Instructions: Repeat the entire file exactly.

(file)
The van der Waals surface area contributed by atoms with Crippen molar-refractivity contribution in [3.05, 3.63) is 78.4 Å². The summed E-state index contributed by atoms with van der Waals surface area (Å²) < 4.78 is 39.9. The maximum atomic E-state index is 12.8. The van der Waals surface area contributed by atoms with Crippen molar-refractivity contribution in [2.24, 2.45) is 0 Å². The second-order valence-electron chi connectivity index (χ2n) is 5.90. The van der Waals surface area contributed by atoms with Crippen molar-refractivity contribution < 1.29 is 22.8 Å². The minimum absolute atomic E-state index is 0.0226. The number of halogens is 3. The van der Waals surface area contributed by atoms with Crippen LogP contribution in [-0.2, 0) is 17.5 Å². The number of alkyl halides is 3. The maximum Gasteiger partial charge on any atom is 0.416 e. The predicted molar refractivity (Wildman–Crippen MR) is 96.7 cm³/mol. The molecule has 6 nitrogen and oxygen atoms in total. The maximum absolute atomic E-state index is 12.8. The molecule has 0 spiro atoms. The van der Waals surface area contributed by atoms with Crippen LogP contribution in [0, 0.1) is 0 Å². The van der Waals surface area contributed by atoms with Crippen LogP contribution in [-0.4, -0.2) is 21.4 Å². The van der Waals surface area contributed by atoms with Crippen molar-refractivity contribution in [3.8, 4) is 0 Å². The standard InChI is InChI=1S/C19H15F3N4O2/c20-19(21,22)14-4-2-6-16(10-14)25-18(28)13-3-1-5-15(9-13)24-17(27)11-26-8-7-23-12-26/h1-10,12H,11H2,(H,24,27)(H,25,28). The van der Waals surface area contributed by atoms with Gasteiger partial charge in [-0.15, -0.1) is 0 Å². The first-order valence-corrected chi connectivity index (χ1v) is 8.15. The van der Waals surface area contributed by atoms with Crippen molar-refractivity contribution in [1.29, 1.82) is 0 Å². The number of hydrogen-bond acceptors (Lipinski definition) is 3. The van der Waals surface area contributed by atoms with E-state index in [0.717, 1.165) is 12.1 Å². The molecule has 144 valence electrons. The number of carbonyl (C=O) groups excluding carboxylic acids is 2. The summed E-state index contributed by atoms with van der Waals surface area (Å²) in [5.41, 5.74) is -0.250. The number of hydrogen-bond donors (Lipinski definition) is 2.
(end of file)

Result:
The van der Waals surface area contributed by atoms with Crippen molar-refractivity contribution in [3.05, 3.63) is 78.4 Å². The summed E-state index contributed by atoms with van der Waals surface area (Å²) < 4.78 is 39.9. The maximum atomic E-state index is 12.8. The van der Waals surface area contributed by atoms with Crippen molar-refractivity contribution in [2.24, 2.45) is 0 Å². The second-order valence-electron chi connectivity index (χ2n) is 5.90. The van der Waals surface area contributed by atoms with Crippen molar-refractivity contribution < 1.29 is 22.8 Å². The minimum absolute atomic E-state index is 0.0226. The number of halogens is 3. The van der Waals surface area contributed by atoms with Crippen LogP contribution in [-0.2, 0) is 17.5 Å². The number of alkyl halides is 3. The maximum Gasteiger partial charge on any atom is 0.416 e. The predicted molar refractivity (Wildman–Crippen MR) is 96.7 cm³/mol. The molecule has 6 nitrogen and oxygen atoms in total. The maximum absolute atomic E-state index is 12.8. The molecule has 0 spiro atoms. The van der Waals surface area contributed by atoms with Crippen LogP contribution in [0, 0.1) is 0 Å². The van der Waals surface area contributed by atoms with Crippen LogP contribution in [-0.4, -0.2) is 21.4 Å². The van der Waals surface area contributed by atoms with Crippen molar-refractivity contribution in [3.8, 4) is 0 Å². The standard InChI is InChI=1S/C19H15F3N4O2/c20-19(21,22)14-4-2-6-16(10-14)25-18(28)13-3-1-5-15(9-13)24-17(27)11-26-8-7-23-12-26/h1-10,12H,11H2,(H,24,27)(H,25,28). The van der Waals surface area contributed by atoms with Gasteiger partial charge in [-0.15, -0.1) is 0 Å². The first-order valence-corrected chi connectivity index (χ1v) is 8.15. The van der Waals surface area contributed by atoms with Crippen molar-refractivity contribution in [1.29, 1.82) is 0 Å². The number of hydrogen-bond acceptors (Lipinski definition) is 3. The van der Waals surface area contributed by atoms with E-state index in [0.717, 1.165) is 12.1 Å². The molecule has 144 valence electrons. The number of carbonyl (C=O) groups excluding carboxylic acids is 2. The summed E-state index contributed by atoms with van der Waals surface area (Å²) in [5.41, 5.74) is -0.250. The number of hydrogen-bond donors (Lipinski definition) is 2.